Is it possible to help your students significantly deepen their understanding of your current unit, regardless of content area?
Yes. And it need only take 5-10 minutes of class time.
First, identify a handful of concepts that are especially important for the unit your students are working on.
- In my world history course: maritime empires and land-based empires; how these empires expanded their influence from c. 1450-1750; how these empires consolidated control of their territories; how these empires legitimized their rule
- In my daughter's sixth grade Literature course: similes, metaphors, conflict, and plot
- In my colleague's Pre-Calc class: log statements v. exponential statements
- In my independent study student's web development class: HTML v. CSS
Then, tomorrow at the start of class, ask your students to answer the following two questions on a blank page of their spiral notebooks:
- How are [concept 1] and [concept 2] similar?
- How are [concept 1] and [concept 2] different?
As the students wrestle with your questions, walk around. Look at what they are doing on the page. Ask them about where they are struggling. Do let them struggle a bit.
Finally, discuss the similarities and differences as a class. Represent these on the board or document camera. As you do so, push students to be precise in their comparisons and clarify any misconceptions students present.
Why does such a simple task help so much?
The usefulness of learned material to a student is only as helpful as the tasks students are able to successfully complete with the learned material. When you ask students to think about the relationships between key concepts in your course, you're asking them to do what cognitive scientists call elaboration.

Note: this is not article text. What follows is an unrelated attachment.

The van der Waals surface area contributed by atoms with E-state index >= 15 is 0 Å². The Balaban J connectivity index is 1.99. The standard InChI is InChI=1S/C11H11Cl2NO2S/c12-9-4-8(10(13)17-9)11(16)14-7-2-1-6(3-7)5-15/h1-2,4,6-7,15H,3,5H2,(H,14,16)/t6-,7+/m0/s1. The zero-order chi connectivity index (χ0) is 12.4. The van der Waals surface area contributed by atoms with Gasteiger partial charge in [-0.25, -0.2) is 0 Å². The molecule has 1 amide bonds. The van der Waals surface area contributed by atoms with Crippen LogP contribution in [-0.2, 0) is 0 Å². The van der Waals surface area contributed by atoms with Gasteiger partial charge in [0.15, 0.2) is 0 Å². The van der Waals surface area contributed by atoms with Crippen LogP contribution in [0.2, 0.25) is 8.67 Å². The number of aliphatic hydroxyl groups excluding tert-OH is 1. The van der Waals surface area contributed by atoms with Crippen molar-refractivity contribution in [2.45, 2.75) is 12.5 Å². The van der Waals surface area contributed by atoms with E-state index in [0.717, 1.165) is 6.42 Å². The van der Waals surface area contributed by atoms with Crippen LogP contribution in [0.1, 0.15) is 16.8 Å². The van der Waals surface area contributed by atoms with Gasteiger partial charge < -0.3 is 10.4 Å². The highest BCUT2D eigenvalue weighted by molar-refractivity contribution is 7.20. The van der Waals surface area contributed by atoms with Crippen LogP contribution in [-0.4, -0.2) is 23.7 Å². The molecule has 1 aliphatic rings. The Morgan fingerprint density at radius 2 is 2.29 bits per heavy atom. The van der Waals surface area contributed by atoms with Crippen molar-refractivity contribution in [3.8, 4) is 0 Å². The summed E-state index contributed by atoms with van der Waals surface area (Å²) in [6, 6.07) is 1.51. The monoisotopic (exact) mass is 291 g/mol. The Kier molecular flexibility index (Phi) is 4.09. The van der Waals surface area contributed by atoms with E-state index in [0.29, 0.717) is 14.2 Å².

Elaboration is one of those “the proof is in the pudding” learning strategies that all students need. Going back as far as 1975, researchers have been demonstrating that when students think about the meaning of what they are tasked with learning, their ability to retain and use what they've learned increases.
Ultimately, we want to teach our students how to do this kind of elaboration themselves. This is what researchers did in another study where learners were taught elaboration techniques and then performed better on subsequent tests of memory.
In my forthcoming Principles of Learning Course, elaboration is one of the 10 key principles I unpack and apply to everyday classroom scenarios. Here are the details:
- I've taken all the science and reduced it into 10 timeless principles.
- For each principle, I unpack three practical and powerful classroom applications that can be applied intelligently across the content areas.
- The first cohort will be open to *only 250 folks,* and those folks will receive an exclusive discount on the course's price.
- The price is $249, but folks in the first cohort will only pay $199.
- Registering for the course gives you lifetime, asynchronous access to all the lessons.
- As always, it's made by a teacher — me — for colleagues like you.
- If you want first dibs on accessing the limited number of spots, sign up for this email list.
Whether the course interests you are not, try asking your students to compare 2-3 key concepts tomorrow. Let me know how it goes.